I’ve had the good fortune to collaborate recently with this great young band from the Philippines. Having been a fan of their two previous albums, Fragmented and Bipolar, what I’ve head of the forthcoming Capacities continues to fascinate, uplift and please. It’s something special.
I have just begun reading this, and though it’s perhaps unfair to approach a book in this way, I have read sections out of sequence because they are so compelling. Flicking through it in the bookstore to get a flavour of it, I found myself engrossed wherever I opened it, and I have continued to approach it this way now that it is at home. Besides a good, healthy analysis of the music business, there are details any Talking Heads fan will be grateful for. [Listen to an excerpt below]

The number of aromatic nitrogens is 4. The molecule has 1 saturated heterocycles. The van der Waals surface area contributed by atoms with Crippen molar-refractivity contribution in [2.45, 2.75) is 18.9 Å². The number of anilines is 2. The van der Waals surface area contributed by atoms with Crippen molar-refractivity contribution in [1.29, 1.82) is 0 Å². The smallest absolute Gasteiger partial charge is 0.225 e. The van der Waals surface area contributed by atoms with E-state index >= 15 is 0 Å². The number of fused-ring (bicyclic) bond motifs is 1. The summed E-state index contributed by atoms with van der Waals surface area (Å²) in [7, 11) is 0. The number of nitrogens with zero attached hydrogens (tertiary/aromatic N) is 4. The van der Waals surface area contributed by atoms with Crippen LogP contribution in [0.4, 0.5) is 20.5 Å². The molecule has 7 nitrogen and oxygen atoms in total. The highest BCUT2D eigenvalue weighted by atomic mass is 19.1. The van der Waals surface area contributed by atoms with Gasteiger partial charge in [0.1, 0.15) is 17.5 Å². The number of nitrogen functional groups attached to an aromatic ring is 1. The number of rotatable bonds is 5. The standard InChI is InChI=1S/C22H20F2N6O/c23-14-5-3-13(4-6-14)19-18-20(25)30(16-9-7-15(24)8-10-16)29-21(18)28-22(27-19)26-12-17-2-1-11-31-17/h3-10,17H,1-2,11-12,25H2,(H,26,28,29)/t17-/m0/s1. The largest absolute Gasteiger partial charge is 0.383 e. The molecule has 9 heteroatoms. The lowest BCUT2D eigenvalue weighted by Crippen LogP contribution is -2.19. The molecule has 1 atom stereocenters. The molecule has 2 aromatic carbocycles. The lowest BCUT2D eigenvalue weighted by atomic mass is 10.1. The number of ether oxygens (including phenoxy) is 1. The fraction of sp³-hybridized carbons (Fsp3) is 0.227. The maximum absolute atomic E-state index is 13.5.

Consulting on a public art commission in my home town has led me back to Jenny Holzer. The simplicity is deceptive: text can be too didactic, or wear off quickly. For me, hers does not: it remains resonant, tender and strong, however much I look at it. Surrounded by words, as we are, it is an incredible achievement to say so much with choices which unlock more than they appear to say in a world of slogans and advertising.
Just part of the beauty of Leaves Of Grass is its permanent modernity. Nothing I have read since I first read this masterpiece has made me exult and feel moved in quite the same way [listen to a reading of this poem below]. Over and over, I will read lines celebrating the most humble of moments, and marvel at the manifestation of eternity he rightly accords them. A spokesman for the human race; a genius.
André Kertész’ is a master. Running a fever, it feels more legitimate than ever to spend an afternoon lingering over the emotion he depicted over the course of a long international career. The photographs of his New York or international periods are as humane as the early Hungarian photos.